03:54:03 AM May 17th 2016
As a Street Fighter fan, the whole paragraph about Blanka is weird to me :
- Street Fighter II's Blanka played this straight at first, then subverted it. A total misfit on the roster, he was an uncultured green beast-man that shoots lightning whose stage is in the middle of the forest living in an indigenous Brazillian tribe and that seemingly had no motivation, personality nor connection to the story whatsoever.
- Needless to say, he wasn't very popular back then.
- Allegedly, the series' creator apologized for Blanka's portrayal of Brazillian culture
- and promised he would fix that on Street Fighter III (where he created Sean and Oro, plus Capoeira fighter Elena).
- Blanka himself got a major overhaul, got plenty of in-story Character Development, a slightly tweaked backstory that usually was made fun of and an amusing crazy personality. Nowadays, he's one of the most popular characters in the series.
04:40:40 PM Nov 18th 2014
edited by 220.127.116.11
edited by 18.104.22.168
- 18-Volt from WarioWare is pretty obviously a stereotype of a black man—though not necessarily a negative one. He's more like a would-be rapper, complete with boom box and gold teeth. However, some players still dislike him, considering his only lines of dialogue are "word" (Nintendo's understanding of rap culture? Hulk Speak? Who knows?) and he seems like an arbitrary addition to 9-Volt, a more developed character.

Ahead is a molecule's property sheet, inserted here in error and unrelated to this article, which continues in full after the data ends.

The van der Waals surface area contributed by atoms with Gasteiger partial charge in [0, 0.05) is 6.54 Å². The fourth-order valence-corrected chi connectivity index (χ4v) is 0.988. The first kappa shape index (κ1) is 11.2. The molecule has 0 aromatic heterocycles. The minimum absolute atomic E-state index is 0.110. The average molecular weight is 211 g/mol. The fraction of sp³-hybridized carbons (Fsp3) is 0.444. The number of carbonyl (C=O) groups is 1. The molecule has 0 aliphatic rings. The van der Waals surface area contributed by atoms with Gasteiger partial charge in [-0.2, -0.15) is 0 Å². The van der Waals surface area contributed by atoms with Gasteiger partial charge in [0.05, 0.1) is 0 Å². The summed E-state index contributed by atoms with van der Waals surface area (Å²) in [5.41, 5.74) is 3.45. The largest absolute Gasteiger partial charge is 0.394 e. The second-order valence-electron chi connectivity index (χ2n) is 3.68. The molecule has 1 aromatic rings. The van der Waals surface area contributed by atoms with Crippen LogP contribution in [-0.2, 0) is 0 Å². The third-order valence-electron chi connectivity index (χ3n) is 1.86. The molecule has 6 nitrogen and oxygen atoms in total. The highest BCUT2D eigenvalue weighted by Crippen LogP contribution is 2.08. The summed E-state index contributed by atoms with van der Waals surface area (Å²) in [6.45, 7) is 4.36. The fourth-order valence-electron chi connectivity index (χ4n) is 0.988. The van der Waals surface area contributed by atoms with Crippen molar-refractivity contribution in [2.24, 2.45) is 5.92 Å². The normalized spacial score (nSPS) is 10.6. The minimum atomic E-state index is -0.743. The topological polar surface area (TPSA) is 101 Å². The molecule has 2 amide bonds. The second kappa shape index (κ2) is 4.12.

01:33:34 AM Jul 16th 2014
Yep, that can be a reason why people hate an Ethnic Scrappy.
07:25:38 PM Sep 4th 2013
Speaking from 2013, the first time I saw Chop-Chop I had no idea what he was. His portrayal was so ludicrous that, beyond being even unrealistic, it was practically abstract. Hearing that he was supposed to be Chinese didn't help, because he didn't even look like the typical Qing-Dynasty stereotype, which I had seen the Thompsons pull off in "Tintin and the Blue Lotus. Chop-Chop looked like he was put together out of secondhand tales by people who had never seen a single image of either Chinese people or the stereotyped portrayals. I understand that he belongs on this page because he was called Chinese, but...something about 1940s Chop-Chop is beyond even Ethnic Scrappy territory. Would people in the 1940s have felt the same way? Were the familiar enough with the stereotypes that they could identify him as Chinese?
08:54:40 AM Jun 2nd 2010
Is the second paragraph of the description using Sarcasm Mode and such because they think it's bad that this trope has largely died out, or because they are saying that it sometimes still exists? Because it's certainly not true that the trope is present only in foreign (i.e. non American) examples now, as there are some modern examples listed under Film and other headings.